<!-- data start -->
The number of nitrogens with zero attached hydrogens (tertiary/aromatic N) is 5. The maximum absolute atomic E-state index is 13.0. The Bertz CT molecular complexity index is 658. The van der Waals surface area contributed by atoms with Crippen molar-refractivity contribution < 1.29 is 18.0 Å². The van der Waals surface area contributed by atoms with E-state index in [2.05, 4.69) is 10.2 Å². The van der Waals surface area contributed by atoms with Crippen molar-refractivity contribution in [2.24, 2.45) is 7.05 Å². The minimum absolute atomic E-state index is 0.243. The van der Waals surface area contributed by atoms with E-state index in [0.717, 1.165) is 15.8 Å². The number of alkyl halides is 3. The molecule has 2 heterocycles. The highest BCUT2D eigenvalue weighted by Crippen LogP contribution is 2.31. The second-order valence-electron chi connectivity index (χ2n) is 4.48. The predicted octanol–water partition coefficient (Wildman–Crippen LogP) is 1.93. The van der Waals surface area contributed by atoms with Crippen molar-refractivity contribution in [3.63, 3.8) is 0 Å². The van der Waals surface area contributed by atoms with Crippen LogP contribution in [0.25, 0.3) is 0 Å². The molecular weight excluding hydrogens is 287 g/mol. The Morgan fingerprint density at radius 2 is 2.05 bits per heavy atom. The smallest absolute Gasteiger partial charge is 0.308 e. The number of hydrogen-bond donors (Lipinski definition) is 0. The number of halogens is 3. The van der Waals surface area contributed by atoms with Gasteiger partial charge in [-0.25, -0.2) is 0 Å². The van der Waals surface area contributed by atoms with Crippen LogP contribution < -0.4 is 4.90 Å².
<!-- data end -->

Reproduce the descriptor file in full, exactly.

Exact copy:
The number of nitrogens with zero attached hydrogens (tertiary/aromatic N) is 5. The maximum absolute atomic E-state index is 13.0. The Bertz CT molecular complexity index is 658. The van der Waals surface area contributed by atoms with Crippen molar-refractivity contribution < 1.29 is 18.0 Å². The van der Waals surface area contributed by atoms with E-state index in [2.05, 4.69) is 10.2 Å². The van der Waals surface area contributed by atoms with Crippen molar-refractivity contribution in [2.24, 2.45) is 7.05 Å². The minimum absolute atomic E-state index is 0.243. The van der Waals surface area contributed by atoms with E-state index in [0.717, 1.165) is 15.8 Å². The number of alkyl halides is 3. The molecule has 2 heterocycles. The highest BCUT2D eigenvalue weighted by Crippen LogP contribution is 2.31. The second-order valence-electron chi connectivity index (χ2n) is 4.48. The predicted octanol–water partition coefficient (Wildman–Crippen LogP) is 1.93. The van der Waals surface area contributed by atoms with Crippen molar-refractivity contribution in [3.63, 3.8) is 0 Å². The van der Waals surface area contributed by atoms with Crippen LogP contribution in [0.25, 0.3) is 0 Å². The molecular weight excluding hydrogens is 287 g/mol. The Morgan fingerprint density at radius 2 is 2.05 bits per heavy atom. The smallest absolute Gasteiger partial charge is 0.308 e. The number of hydrogen-bond donors (Lipinski definition) is 0. The number of halogens is 3. The van der Waals surface area contributed by atoms with Gasteiger partial charge in [-0.25, -0.2) is 0 Å². The van der Waals surface area contributed by atoms with Crippen LogP contribution < -0.4 is 4.90 Å².